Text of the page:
Unlike gas water heaters that have gas burners to heat the water, electric water heaters rely upon an upper and lower pair of metal heating elements. These heating elements are made of metal and get hot from electrical resistance, similar to what you would find in an electric cooking range.
In a water heater the cold incoming water is not delivered at the top of the tank, but rather near the bottom through a dip tube as seen in the diagram Anatomy of a Water Heater.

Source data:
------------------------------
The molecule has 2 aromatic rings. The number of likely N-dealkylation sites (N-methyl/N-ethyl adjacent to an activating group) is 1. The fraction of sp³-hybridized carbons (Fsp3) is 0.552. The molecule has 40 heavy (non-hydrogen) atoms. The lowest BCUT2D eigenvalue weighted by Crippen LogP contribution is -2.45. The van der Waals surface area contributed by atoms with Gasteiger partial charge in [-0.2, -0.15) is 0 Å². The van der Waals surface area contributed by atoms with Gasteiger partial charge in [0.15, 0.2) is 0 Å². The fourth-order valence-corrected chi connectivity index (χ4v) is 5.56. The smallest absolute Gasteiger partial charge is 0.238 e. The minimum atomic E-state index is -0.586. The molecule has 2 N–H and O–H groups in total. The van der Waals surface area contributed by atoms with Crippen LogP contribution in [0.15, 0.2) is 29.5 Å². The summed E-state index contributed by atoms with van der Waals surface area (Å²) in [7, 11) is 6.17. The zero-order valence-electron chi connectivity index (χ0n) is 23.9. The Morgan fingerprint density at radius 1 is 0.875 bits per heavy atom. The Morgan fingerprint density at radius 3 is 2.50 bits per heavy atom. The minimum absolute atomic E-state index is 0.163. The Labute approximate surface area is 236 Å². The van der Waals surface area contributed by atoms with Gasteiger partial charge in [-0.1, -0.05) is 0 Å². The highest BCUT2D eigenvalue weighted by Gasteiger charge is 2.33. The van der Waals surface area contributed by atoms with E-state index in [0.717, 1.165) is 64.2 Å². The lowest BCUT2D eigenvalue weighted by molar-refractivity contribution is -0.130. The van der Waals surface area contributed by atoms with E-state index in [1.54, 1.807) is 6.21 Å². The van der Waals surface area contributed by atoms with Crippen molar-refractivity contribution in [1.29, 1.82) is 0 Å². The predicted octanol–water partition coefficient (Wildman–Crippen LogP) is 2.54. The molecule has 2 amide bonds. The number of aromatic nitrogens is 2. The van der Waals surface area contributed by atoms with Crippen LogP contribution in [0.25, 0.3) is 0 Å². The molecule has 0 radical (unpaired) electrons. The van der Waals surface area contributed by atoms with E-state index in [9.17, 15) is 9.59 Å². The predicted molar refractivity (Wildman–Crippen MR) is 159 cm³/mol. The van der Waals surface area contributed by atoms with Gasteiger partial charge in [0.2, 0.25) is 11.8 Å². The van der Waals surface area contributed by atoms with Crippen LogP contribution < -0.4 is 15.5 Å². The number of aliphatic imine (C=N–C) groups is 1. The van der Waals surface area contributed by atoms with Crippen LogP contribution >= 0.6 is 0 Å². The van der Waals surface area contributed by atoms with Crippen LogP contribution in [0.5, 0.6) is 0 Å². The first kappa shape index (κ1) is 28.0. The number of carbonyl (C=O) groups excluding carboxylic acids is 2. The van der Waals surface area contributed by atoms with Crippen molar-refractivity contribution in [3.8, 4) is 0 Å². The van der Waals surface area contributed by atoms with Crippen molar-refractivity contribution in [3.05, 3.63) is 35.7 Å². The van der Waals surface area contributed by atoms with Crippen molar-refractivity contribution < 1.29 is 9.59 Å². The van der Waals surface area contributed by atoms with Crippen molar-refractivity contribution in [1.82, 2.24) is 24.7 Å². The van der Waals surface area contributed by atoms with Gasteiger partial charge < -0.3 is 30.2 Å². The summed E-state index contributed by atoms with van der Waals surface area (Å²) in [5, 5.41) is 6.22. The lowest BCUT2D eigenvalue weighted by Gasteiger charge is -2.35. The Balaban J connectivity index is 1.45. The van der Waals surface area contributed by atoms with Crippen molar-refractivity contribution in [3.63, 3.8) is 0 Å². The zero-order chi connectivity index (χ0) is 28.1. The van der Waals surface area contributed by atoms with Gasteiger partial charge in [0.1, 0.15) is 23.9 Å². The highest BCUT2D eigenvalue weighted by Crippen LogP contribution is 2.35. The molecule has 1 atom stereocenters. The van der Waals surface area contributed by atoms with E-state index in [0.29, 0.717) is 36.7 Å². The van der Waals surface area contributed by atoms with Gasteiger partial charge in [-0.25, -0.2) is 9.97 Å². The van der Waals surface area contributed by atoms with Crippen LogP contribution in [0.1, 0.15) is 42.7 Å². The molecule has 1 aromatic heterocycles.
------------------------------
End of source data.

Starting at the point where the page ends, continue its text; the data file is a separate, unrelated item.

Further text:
As a result of a cold water supply coming in near the bottom of the tank, the lower heating element is the workhorse of the electric water heater. The upper heating element really only contributes when there is a high hot water demand and only serves to heat water in the upper portion of the tank. A constant supply of lukewarm water during a shower is indicative of a defective upper heating element. Short duration hot water supply during a shower is indicative of a defective lower heating element. Replacement heating elements must be of the same style and voltage/wattage rating as the ones presently in the water heater.